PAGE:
Saturday, October 3, 2015

Launch of Swedes In Canada

Elinor Barr launches Swedes in Canada: Invisible Immigrants at the Scandinavian Home Cafe on Saturday, October 10 and 2 pm.  Enter main door and meeting room is on the right. See you there!

They're back.... Random Acts of Poetry

DefSup presents 25 of Thunder Bay's finest spoken word artists and singer songwriters, performing for the public in a week-long series of 30 acts throughout the City of Thunder Bay (120 individual performances). 

Random Acts of Poetry, now in its 11th year, is an initiative to promote literacy, art and poetry in places where people live their everyday lives. 

See and hear the Definitely Superior Poetry Construction Crew as they randomly bring urban interventions to our public venues, schools and institutions. 

Warning!'s Poetry Construction Season! 

Wednesday, September 30, 2015

Giller Long List

Andre Alexis
André Alexis, for his novel Fifteen Dogs, published by Coach House Books. 
Samuel Archibald for his story collection Arvida, published by Biblioasis, translated from the French by Donald Winkler.
Michael Christiefor his novel If I Fall, If I Die, published by McClelland & Stewart.
Rachel Cusk for her novel Outline, published by Harper Perennial, an imprint of HarperCollins Publishers Ltd.
Patrick DeWitt for his novel Undermajordomo Minor, published by House of Anansi Press. 
Marina Endicott for her novel Close to Hugh, published by Doubleday Canada.
Connie Gault for her novel A Beauty, published by McClelland & Stewart.
Alix Hawley for her novel All True Not A Lie In It, published by Alfred A. Knopf Canada.
Clifford Jackman for his novel The Winter Family, published by Random House Canada.
Heather O’Neill for her story collection Daydreams of Angels, published by HarperCollins Publishers Ltd. (Click here to read one of the stories, “Heaven.”)
Anakana Schofield for her novel Martin John, published by A John Metcalf Book, an imprint of Biblioasis.
Russell Smith for his story collection Confidence, published by A John Metcalf Book, an imprint of Biblioasis

The 2015 Scotiabank Giller Prize, hosted by Rick Mercer, will air on CBC Television on Tuesday, November 10 at 9 p.m. 

Saturday, September 19, 2015

I'm Leaving on a Jet Plane --- But first a stop at the Flybrary.

Thunder Bay airport, library, team up to create a Flybrary 
(Chief librarian John Pateman says the Flybrary concept has its roots in the United States, but Thunder Bay's location is the first chapter of its kind in Canada. (Gord Ellis)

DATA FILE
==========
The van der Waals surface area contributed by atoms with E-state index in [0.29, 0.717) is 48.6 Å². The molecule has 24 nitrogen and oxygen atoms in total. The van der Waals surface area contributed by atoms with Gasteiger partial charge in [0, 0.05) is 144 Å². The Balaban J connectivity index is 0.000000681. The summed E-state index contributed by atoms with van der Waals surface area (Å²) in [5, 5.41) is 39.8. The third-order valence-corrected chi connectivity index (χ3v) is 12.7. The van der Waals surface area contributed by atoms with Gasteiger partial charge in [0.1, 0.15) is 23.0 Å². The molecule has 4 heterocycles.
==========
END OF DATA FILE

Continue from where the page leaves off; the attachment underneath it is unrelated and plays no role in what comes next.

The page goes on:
Travellers in Thunder Bay who like to read have a new resource at their fingertips.
The Thunder Bay International Airport has a unique book exchange it's calling a Flybrary.
It's a partnership between the airport and the Thunder Bay Public Library that allows travellers to take a book, with no strings attached.
Airport Authority president and CEO, Ed Schmidtke, said the books are another way to interest travellers as they wait for flights.
"The book is still a fabulous communications tool," he said.
"So if you have some dwell time, maybe a little longer than you wanted, and you don't have a book with you, now we have another opportunity to entertain you."
The Flybrary is located on the main floor of the airport, and includes a seating area and a variety of books free for the taking.  
It also helps the airport to promote both Thunder Bay's public library system, and a local furniture vendor, Schmidtke added.
Nathan Kushner supplied the handmade seating for travellers who may want to curl up with a book in the mini-library.
The Flybrary concept is the first chapter of its kind in Canada, according to the city's chief librarian. The concept began in the United States.  
"The beauty of it is, it's very simple," John Pateman said.
"There are no rules or regulations. You just take a book, and put it back, or not, as the case may be. The beauty of the scheme is its simplicity." Toronto Star, Sept. 19, 2015. 

Thursday, September 17, 2015

Launch at Waverley

A great book about a great lake, unknown to so many and yet with a history of its own. Launch of Nancy Scott's book at Waverley Library Auditorium  Monday, October 5 at 7 pm.

Sunday, September 13, 2015

Check it out, the new County Park Public Library

children's area

County Park branch of the Thunder Bay public library is still located in County Park Mall but closer to the front door of the shopping centre and closer to the front parking lot. The entrance is beside No Frills.

Saturday, September 12, the official opening saw hundreds of patrons enjoying music, crafts and books, books, books in the large new bright facility. I thought the children's area (seen above) was superb, large, brightly lit and full of fun stuff.  I wished I were a kid again.

Easy to get to, free computers, free parking, quick check out. Congrats to the Thunder Bay Public Library.

Wednesday, September 9, 2015

Fabulous opportunity for writers!! A Writers' Retreat at Sleeping Giant Park

Join us Oct 16 - 18, 2015 for the very first annual Laughing Fox Writers' Retreat this year at Sleeping Giant Provincial Park.

With keynote speaker, Jean E. Pendziwol, this year's theme is 'Inspiring Inspiration'. With such a great keynote speaker and such an amazing venue, I think Inspiration will be a natural!

Tentative Schedule

Friday Oct 16

·       5:00 pm and on – Check in/Registration
·       7:00 pm – Meet and Greet (appetizers and wine)

Saturday Oct 17

·       6:00 am – 8:00 am Breakfast
·       8:30 am 
 Inspiration Workshop: The Robert Louis Stevenson Effect
·       10:30 – Coffee Break
·       11:00 – Inspiration Workshop: It's a Big World to Build
·       12:30 – Lunch
·       Afternoon – Writing Time